Permaculture design is exemplified when there is a convergence of common sense, indigenous wisdom and appropriate technology.
The objective is to design livable systems for people and planet that support and mimic nature’s own ability to create real abundance, with little work on our part.
Permaculture is grounded in a respectful approach to others, to all of life, and to future generations–dedicated to leaving the planet in better condition than we found it.
Bill Wilson – Midwest Permaculture
View our Free, 18-part YouTube Series on… “Introduction to Permaculture”
Permaculturists Learn to:
- grow food just about anywhere,
- repair environmentally damaged lands,
- design lovely and long lasting green-buildings,
- produce the power they need,
- run successful, people-oriented businesses, doing work they love and
- live meaningful and authentic lives while building genuine community;
All by using the same fundamental permaculture principles
and applying the Permaculture Ethics of:
Care of People – Care of the Earth
– Sharing of the Surplus –
|Permaculture’s Prime Directive:
“The only ethical decision is to take responsibility for our own existence and that of our children. Make it now.”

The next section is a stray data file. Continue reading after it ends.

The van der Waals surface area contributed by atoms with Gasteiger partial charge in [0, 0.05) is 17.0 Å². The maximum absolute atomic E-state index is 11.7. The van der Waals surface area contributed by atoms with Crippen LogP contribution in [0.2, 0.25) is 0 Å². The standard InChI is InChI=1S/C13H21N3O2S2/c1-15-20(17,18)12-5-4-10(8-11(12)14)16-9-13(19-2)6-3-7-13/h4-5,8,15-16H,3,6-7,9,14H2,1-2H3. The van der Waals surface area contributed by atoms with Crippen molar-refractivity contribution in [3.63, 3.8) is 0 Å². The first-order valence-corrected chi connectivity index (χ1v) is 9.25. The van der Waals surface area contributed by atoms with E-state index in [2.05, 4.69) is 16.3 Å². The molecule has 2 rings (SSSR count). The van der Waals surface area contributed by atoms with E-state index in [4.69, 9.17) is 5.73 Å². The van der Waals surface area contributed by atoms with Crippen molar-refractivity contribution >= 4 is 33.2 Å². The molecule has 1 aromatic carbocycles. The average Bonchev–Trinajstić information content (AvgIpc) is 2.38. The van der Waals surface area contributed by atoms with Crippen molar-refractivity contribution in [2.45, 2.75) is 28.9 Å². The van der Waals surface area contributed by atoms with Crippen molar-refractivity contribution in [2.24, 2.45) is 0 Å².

Bill Mollison – Permaculture’s Founder
It’s all About Honoring Relationship
Simply put, permaculture is really about relationship – our relationship as humans to the world around us. Will/do we work with the natural abundance and flows of the world around us, or will/do we ignore these?
Working with the sun, wind, rain, soil, and plants will allow us to co-create sustainable or permanent-cultures, hence the word ‘permaculture’. Fighting these forces requires a tremendous amount of time, money and energy from the burning of non-renewable resources (coal, oil, gas), the very resources that all future generations are entitled to as well.
More specifically, permaculture explores practical ways to improve the quality of our lives by re-thinking or re-designing our relationship to:
- The land around us — and how we care for it while providing our food, fiber, medicines and other needs.
- Our homes — how we design and build them for optimum joy and use.
- The energy we use — why we use it, how we use it, and how we generate it.
- Our work — does it reflect who we truly are? Is our work of true service to anyone or anything? Have we found ‘right livelihood’ and/or meaningful work.
- Each other — have we created meaningful lives with our families and communities.
- Ourselves – are we living from an authentic experience of self.
“Within a Permaculture designed system, wastes become resources, productivity and yields increase, work is minimized, and the environment is restored.”
Bill Mollison – Permaculture’s Founder
The Bigger Picture
Many permaculturists are concerned about their relationship with others (all others) and the planet. Through permaculture thinking, it is possible to design, or re-design our lives, to provide an abundance of food, fiber, energy & shelter for every person on this planet while dramatically improving everyone’s overall quality of life.